Parasite control means protecting your pet against multiple species of external and internal parasites that can affect your dog or cat. While a single injection would be an ideal manner in which to treat such concerns, there is no one injection that can resolve these problems. External parasites are generally controlled through monthly preventive therapies in the forms of topical applications or pills given orally. Internal parasites are often treated as the infections are noted upon intestinal parasite exams with medications that are given either orally or through injection.
It is thought that 30% to 50% of dogs and cats carry gastrointestinal (GI) parasites and that 1 to 3 million people in the U.S. have infections from the same parasites carried by pets. Children, the elderly, and immune-compromised people are at high risk for becoming infected by the parasites carried by pets. While there are products available over the counter that state they will “deworm” your pet, not all parasites can be treated with the same medication to resolve the different types of parasites your pet may have.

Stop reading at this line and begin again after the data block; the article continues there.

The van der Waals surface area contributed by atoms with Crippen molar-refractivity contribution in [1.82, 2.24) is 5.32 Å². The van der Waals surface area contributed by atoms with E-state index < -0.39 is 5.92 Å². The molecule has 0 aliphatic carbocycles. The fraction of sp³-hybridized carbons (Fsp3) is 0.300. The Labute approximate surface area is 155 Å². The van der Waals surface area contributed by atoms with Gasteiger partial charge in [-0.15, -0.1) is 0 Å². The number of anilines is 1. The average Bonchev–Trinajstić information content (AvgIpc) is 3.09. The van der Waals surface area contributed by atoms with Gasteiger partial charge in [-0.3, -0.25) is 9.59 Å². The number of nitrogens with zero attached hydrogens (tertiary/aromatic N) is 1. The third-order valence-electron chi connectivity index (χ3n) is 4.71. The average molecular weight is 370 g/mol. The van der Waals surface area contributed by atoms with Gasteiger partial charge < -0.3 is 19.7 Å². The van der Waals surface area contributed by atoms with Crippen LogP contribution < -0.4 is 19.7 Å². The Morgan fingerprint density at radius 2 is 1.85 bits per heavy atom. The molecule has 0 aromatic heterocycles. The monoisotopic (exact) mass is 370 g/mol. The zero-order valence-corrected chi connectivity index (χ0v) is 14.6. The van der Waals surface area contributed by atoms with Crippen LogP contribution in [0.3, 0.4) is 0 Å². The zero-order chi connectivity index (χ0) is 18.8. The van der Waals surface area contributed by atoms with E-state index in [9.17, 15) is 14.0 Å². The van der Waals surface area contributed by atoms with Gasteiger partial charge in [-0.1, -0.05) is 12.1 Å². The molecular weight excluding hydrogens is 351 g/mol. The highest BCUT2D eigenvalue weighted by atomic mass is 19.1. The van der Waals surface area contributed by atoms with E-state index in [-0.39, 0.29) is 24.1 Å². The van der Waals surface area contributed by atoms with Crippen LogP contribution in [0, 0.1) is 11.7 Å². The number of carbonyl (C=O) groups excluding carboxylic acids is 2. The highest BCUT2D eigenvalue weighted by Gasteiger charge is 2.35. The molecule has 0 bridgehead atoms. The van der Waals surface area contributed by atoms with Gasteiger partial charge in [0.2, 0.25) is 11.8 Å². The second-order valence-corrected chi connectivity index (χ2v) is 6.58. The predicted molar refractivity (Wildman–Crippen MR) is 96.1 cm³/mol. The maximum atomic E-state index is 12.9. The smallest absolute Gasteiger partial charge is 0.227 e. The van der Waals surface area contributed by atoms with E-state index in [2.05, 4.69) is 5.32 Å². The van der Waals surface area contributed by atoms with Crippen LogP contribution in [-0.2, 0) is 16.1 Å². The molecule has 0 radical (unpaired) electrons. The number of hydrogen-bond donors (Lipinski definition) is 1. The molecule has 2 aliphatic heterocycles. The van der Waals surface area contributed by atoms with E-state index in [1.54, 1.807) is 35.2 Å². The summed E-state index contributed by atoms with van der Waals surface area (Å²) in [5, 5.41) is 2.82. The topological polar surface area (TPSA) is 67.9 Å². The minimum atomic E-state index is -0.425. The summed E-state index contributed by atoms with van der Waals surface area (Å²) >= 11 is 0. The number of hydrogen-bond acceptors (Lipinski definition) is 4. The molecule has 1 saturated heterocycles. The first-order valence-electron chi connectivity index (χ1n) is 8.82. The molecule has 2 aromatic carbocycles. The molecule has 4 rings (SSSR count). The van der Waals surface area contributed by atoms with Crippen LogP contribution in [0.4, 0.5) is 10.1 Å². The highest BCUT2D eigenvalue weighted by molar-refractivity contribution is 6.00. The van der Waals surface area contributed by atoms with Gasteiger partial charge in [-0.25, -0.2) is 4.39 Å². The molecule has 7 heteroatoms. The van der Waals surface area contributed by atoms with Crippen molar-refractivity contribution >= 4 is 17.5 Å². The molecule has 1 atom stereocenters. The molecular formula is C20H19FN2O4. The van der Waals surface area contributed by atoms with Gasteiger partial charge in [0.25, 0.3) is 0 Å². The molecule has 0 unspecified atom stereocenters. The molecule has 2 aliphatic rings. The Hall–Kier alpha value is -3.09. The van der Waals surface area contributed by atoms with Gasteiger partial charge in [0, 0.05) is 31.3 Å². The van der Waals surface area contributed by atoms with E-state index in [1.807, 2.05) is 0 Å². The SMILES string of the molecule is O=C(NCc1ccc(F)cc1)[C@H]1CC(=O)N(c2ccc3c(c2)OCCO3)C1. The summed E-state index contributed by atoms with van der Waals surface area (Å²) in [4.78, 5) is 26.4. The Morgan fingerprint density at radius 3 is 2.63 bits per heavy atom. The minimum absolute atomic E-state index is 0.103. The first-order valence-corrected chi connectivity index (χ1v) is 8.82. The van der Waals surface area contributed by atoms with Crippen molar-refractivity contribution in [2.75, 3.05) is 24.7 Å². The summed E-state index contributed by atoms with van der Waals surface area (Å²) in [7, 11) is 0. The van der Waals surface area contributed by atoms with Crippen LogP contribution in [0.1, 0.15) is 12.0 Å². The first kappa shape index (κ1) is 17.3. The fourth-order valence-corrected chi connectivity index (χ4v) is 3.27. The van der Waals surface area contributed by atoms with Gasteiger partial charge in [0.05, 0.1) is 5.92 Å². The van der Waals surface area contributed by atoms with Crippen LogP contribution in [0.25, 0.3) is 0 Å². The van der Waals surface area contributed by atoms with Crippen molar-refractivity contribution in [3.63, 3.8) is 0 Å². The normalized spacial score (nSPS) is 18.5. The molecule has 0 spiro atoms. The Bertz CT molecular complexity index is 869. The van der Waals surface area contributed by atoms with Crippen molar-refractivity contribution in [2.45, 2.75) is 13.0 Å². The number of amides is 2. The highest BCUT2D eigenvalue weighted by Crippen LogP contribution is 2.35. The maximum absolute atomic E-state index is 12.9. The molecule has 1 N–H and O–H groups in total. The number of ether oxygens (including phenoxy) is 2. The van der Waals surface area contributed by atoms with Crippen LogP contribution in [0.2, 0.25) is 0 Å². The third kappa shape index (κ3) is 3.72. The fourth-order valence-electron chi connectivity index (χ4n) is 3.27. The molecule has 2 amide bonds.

Mosquitoes are another concern for pets as they can transmit heartworms when they take a blood meal. Dogs, cats, and ferrets can become infected with this parasite year round in warm climates since it is spread by mosquitoes. Pets that do not go outside are still at risk for infection as mosquitoes still get into the house!! Heartworms take four to six months to mature before they can be detected by blood tests, and if not treated, the disease causes severe side effects that can be fatal. Your pet will not likely show any symptoms of heartworm disease in the early stages, but eventually infected pets develop signs such as a cough, weakness, exercise intolerance, and an enlarged abdomen. Heartworms are parasites that do not affect people, but can cause devastating disease or even death in our pets if left untreated. Yearly heartworm screening tests are designed to catch the infection while it is still in the early stages and we have the best chance at successful treatment. Monthly heartworm prevention is the best way to stop your pet from getting this life threatening infection.